Our veterinarians recommend spaying and neutering dogs and cats as early as six to eight months old to ensure optimal health. At this age, puppies and kittens will have had their first exams and final vaccinations and are on their way to adulthood. In cases of certain large breeds, however, it may be best to wait until your pet is twelve months of age or older to undergo their spay/neuter procedure in Caldwell, NJ. All patients receive a customized pain management plan to facilitate the recovery process, and we’ll answer any questions you have about the surgery, its benefits, and what you can do to make your pet’s recovery at home more comfortable.
Health Benefits of Spaying and Neutering
Spay and neuter procedures have a number of health and wellness benefits that affect both pets and pet parents, including the elimination of heat cycles, alleviated behavioral issues, and risk reduction for certain diseases.
Female dogs and cats begin their first heat cycle around six to eight months of age. During their cycle, they will likely become uncomfortable, and may yowl or urinate inappropriately to convey their discomfort and attract attention. During a routine spay procedure, also known as an ovariohysterectomy, the veterinarian will surgically remove the female reproductive organs, which will eliminate future heat cycles.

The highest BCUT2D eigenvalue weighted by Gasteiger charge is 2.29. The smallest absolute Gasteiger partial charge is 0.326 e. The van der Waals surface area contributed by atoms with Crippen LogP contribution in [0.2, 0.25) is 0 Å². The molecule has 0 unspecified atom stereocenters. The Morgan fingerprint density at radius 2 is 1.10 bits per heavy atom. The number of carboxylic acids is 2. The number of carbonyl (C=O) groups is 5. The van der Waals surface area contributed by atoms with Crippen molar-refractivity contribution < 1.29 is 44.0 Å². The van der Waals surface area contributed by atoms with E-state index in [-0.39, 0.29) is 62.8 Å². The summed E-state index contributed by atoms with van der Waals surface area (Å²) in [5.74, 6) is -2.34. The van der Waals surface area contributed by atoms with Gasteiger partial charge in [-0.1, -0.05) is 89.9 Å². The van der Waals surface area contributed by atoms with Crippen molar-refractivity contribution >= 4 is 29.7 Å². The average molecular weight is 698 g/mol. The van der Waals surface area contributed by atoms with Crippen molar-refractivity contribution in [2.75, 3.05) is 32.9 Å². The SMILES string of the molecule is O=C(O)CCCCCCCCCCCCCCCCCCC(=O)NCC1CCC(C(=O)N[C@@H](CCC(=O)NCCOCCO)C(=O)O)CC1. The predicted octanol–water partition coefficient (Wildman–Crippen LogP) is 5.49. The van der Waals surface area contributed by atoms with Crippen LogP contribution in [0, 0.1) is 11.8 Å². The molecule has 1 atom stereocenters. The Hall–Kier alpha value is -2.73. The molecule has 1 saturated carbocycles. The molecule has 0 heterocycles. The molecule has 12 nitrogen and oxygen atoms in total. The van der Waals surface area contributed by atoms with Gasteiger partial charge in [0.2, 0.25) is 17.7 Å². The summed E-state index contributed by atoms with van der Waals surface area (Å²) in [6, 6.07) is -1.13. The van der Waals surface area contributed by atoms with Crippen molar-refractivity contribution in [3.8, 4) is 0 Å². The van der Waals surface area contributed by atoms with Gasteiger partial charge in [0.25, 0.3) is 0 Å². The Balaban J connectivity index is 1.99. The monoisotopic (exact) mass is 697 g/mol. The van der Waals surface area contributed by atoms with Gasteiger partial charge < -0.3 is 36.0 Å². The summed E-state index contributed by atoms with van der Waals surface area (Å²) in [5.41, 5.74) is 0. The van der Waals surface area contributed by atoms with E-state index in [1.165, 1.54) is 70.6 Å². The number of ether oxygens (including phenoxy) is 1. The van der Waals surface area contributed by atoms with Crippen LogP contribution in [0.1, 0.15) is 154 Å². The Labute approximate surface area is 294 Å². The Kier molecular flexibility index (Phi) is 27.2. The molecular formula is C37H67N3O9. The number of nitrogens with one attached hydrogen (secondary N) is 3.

As male dogs and cats age, oftentimes they begin to exhibit unwanted behaviors. The routine neuter procedure, or orchiectomy, is the removal of the testicles. The nature of this procedure will cause an effect on the pet’s hormones, therefore reducing natural aggressive, destructive, and territorial behaviors, such as spraying, mounting, and roaming.
There are millions of dogs and cats housed in shelters and a large number of these animals are euthanized due to overcrowding. By spaying or neutering your pet, you are taking action against contributing to the overpopulation of animals and animal homelessness.
In addition to changes in behavior and comfort, spay/neuter procedures can also have a significant impact on your pet’s overall health. Studies have shown that pets that are “fixed” generally live longer than those who are not. In females, spaying can prevent pyometra, uterine infections, and mammary cancer. In males, neutering prevents the enlargement and infection of the prostate gland and is also the curative treatment for testicular cancer.